Zeman Lab Radar

The Imaging Radar Interferometer at Zeman Laboratory is located on the grounds of the Cornell Botanic Garden at a site once used for the development of hardware destined for the Arecibo Radio Observatory in Puerto Rico. The radar is used to observe meter-scale field-aligned plasma density irregularities in the E region ionosphere over the Great Lakes region. The irregularities inhabit so-called sporadic E ionization layers made mainly from metallic ions. Similar irregularities are observed widely at middle latitudes where they occur in long bands spaced by tens of kilometers and propagating predominately to the southwest in the northern hemisphere. The bands are thought to be associated with neutral dynamic instability in the mesosphere/ lower thermosphere although various plasma instabilities may also be involved. Sporadic E layers and the attendant irregularities also occur at higher latitudes approaching the ionospheric trough but have received less attention until now.

The radar is used to observe meter-scale field-aligned plasma density irregularities in the E region ionosphere over the Great Lakes region. The irregularities inhabit so-called sporadic E ionization layers made mainly from metallic ions. Similar irregularities are observed widely at middle latitudes where they occur in long bands spaced by tens of kilometers and propagating predominately to the southwest in the northern hemisphere. The bands are thought to be associated with neutral dynamic instability in the mesosphere/ lower thermosphere although various plasma instabilities may also be involved. Sporadic E layers and the attendant irregularities also occur at higher latitudes approaching the ionospheric trough but have received less attention until now.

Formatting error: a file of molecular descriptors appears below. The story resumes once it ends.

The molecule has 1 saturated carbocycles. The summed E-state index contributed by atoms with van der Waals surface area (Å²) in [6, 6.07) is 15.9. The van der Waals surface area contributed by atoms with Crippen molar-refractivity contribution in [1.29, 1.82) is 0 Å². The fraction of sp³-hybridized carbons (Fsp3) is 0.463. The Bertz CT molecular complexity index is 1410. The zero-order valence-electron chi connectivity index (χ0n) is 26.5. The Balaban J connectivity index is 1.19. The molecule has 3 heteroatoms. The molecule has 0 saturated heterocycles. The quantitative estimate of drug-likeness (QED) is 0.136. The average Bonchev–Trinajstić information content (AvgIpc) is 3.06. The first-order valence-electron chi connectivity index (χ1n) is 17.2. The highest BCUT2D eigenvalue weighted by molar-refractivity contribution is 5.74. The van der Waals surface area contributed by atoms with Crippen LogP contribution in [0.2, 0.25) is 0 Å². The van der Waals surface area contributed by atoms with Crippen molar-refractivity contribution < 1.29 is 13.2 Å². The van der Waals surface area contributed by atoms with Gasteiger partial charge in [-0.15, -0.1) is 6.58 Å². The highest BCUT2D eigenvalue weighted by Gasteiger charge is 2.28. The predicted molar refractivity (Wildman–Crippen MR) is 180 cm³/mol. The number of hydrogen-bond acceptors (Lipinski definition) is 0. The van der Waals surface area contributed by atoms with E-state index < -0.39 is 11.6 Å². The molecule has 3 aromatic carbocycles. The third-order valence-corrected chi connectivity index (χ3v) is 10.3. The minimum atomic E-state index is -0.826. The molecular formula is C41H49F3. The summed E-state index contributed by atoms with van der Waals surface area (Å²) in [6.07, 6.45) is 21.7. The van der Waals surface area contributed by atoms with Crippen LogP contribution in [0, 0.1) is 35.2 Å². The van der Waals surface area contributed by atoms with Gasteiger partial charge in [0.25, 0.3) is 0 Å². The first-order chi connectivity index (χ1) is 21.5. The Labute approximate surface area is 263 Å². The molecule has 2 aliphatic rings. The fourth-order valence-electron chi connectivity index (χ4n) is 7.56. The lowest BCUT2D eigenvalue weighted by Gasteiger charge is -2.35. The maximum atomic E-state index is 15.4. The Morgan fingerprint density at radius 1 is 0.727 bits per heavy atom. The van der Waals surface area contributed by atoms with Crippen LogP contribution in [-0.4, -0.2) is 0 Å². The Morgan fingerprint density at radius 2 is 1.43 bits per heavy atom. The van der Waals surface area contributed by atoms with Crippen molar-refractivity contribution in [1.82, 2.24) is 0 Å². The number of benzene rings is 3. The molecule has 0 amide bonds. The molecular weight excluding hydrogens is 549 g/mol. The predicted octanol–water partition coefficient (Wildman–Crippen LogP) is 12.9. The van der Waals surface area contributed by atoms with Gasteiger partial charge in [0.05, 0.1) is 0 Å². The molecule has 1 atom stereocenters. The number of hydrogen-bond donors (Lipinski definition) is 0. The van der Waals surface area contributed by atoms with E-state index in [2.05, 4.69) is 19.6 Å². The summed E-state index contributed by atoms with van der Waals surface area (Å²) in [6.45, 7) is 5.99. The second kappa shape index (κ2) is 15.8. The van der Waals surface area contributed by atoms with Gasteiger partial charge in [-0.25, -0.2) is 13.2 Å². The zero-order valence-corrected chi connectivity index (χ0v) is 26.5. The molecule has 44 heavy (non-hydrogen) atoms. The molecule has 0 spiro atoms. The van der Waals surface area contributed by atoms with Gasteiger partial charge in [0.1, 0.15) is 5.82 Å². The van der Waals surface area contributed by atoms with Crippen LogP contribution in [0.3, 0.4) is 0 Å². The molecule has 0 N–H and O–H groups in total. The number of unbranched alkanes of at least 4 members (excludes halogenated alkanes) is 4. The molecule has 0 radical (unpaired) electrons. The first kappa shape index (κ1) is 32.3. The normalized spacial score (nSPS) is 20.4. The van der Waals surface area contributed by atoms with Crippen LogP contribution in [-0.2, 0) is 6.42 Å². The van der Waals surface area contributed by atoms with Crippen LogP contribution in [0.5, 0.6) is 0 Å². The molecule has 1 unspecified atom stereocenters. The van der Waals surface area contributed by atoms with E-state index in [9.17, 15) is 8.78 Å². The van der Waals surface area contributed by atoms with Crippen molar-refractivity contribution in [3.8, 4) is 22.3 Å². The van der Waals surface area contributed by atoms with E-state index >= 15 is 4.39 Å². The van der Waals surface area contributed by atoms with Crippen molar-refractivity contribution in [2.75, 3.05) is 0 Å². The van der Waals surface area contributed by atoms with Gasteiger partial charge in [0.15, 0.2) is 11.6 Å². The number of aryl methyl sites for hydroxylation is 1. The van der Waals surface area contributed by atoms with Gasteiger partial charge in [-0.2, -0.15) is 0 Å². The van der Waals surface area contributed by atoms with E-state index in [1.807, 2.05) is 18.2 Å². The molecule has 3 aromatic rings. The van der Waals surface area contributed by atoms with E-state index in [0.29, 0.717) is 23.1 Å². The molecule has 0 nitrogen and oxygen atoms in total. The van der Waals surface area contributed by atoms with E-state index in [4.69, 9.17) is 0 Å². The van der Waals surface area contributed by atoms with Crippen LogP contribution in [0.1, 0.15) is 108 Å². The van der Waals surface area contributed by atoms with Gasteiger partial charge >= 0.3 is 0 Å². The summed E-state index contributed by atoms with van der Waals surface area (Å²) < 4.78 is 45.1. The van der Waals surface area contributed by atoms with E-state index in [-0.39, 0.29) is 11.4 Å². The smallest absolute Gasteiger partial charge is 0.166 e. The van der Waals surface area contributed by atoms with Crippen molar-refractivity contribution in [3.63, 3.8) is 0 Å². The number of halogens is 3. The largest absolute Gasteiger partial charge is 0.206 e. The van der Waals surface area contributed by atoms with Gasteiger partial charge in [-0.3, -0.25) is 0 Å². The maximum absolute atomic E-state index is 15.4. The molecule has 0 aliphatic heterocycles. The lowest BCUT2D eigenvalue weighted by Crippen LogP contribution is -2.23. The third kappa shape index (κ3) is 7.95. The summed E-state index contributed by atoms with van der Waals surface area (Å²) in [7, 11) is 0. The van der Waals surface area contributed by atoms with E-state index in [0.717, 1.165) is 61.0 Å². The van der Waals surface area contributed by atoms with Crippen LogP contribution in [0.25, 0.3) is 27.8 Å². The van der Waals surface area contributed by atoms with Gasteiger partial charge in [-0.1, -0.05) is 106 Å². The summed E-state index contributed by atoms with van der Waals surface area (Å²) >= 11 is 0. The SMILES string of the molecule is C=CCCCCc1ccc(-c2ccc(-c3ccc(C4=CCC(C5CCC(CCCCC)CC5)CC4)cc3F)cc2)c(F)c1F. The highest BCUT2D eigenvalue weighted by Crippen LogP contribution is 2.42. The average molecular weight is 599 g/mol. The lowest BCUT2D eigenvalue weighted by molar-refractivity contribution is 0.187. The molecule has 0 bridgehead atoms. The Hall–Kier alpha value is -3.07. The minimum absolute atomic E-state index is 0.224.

The sporadic E-layer irregularities are connected by magnetic field lines with F-region irregularities associated with so-called midlatitude spread F. The field of view of the Zeman radar is overlooked by the Millstone Hill Observatory in Westford, Massachusetts, which can detect midlatitude spread F using incoherent scatter radar techniques. In addition, a coherent scatter radar located in Clemson, South Carolina, the twin of the Zeman radar, can detect F-region field-alligned irregularities via coherent scatter. Together with other instrumentation nearby, the radars will be used for a comprehensive investigation of instabilities and irregularities at the edge of the midlatitude ionosphere.

A key feature of the Zeman and Clemson radars is their implementation of radar imaging techniques. Radar imaging provides a volumetric view of the scatterers under investigation. The images have a cadence of approximately once every three seconds, a range resolution of 1.5 km, and an angular resolution of approximately 0.5 degrees. Doppler spectra are imaged as well. The radars provide unambiguous information about the spatial, temporal, and dynamic structure of the underlying waves and instabilities.

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